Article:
This year’s flu season has returned to an epidemic level, according to the latest flu data from the U.S. Centers for Disease Control and Prevention.
But what is an epidemic? It simply means that a higher-than-usual number of flu cases have been reported. In early January, 8.5 percent of all deaths across the United States were due to pneumonia and influenza.
Part of the problem is that this year’s flu vaccine is not working as planned. This year’s flu vaccine is only 23 percent effective, which is one of the worst performances in the past decade, according to a government study released in mid-February.
The flu, also called influenza, is a highly contagious respiratory infection caused by the influenza viruses. The influenza virus generally enters the body through mucous membranes in the mouth, nose or eyes.
The flu virus is usually most active from October through May, hence “flu season.” Older adults, young children and people with compromised immune systems and other health conditions are at higher risk for serious flu complications.
Each year in the United States, between 5 to 20 percent of the population gets the flu. More than 200,000 people are hospitalized from flu complications, and about 23,600 people die from flu-related causes.
Generally, when a flu-infected person coughs or sneezes, the virus becomes airborne. This live virus can then be inhaled by anyone in the area. You can also get the flu if you’ve touched a contaminated surface such as a telephone or a door knob, and then touch your nose or mouth. Of course, the risk of infection is greater in highly populated areas such as schools, buses and crowded urban settings.
The symptoms of influenza include fever, cough, sore throat, runny or stuffy nose, body aches, headache, chills, and sometimes diarrhea or vomiting. It is important to note that not everyone with influenza will have a fever (a temperature of 100 degrees F or greater). Consider people to have a fever if they feel warm to the touch, indicate they feel hot or feverish, or when you actually measure their temperature it is 100 degrees or greater.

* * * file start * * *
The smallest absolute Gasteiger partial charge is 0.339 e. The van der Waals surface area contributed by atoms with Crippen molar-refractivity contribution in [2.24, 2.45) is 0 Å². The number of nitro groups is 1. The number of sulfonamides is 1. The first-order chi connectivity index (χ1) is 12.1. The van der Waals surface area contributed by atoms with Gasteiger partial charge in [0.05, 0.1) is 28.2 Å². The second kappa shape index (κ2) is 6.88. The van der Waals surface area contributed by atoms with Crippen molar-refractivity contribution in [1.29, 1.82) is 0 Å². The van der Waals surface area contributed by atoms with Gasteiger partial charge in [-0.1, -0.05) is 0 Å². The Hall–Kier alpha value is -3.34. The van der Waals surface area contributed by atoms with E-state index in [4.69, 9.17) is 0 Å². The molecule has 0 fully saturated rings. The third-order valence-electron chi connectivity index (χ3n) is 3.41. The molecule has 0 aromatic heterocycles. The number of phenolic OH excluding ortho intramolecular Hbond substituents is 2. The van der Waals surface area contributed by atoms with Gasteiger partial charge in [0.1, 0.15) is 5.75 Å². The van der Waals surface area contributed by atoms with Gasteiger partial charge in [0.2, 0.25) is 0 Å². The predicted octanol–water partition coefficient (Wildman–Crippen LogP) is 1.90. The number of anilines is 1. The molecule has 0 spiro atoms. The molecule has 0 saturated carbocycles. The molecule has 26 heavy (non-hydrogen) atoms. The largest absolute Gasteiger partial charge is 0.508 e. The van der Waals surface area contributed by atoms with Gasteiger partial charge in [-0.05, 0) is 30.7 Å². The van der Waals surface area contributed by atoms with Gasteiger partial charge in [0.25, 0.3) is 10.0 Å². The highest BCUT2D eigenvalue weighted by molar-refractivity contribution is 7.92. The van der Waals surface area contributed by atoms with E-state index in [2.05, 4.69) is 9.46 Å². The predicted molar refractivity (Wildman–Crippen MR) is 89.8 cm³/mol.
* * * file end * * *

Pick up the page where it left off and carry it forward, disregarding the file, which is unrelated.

If a passenger or crew member has Influenza-Like Illness (ILI) before leaving port, he/she should be advised against traveling for at least 24 hours after the fever ends (without the use of fever-reducing medications). This is not only best for the individual; it is best for everyone else onboard to avoid spreading the illness.
Passengers and crew with ILI who are already onboard when the symptoms begin should be medically evaluated and remain isolated in their cabins until at least 24 hours after their fever naturally ends.
When sending a patient with ILI to a medical facility, notify the facility in advance. Also, use care in transporting the sick person so as not to infect others along the way.
Individuals suspected of influenza should be separated from others as much as possible. They should also wear a facemask to prevent the airborne spread of the virus.
If the sick individual shares a cabin, move the healthy person out, if possible, to lessen the chance of that person becoming infected.
If someone on board is sick, it is important that all passengers and crew be reminded to wash their hands often with soap and water or with an alcohol-based hand sanitizer.
Other suggestions to limit the spread while onboard include limiting the number of people who interact with the ill person. When possible, assign one person to deliver meals, medication and all other deliveries. This person should wear a disposable mask and gloves.
In past articles, I have talked about the importance of carrying a sufficient quantity of personal protective equipment (PPE) such as face masks, N95 respirators, and disposable gloves. Crew members and guests who may have contact with sick persons should be instructed in the proper use, storage, and disposal of PPE.
The CDC recommends flu vaccine as the first and most important step in preventing flu. The second line of defense is antiviral drugs, prescription medicines that fight against the flu in your body.
Keith Murray, a former firefighter EMT, owns The CPR School, a first-aid training company. He provides onboard training for yacht captains and crew and sells and services AEDs. Contact him at 877-6-AED-CPR, 877-623-3277 or www.TheCPRSchool.com. Comments on this column are welcome at firstname.lastname@example.org.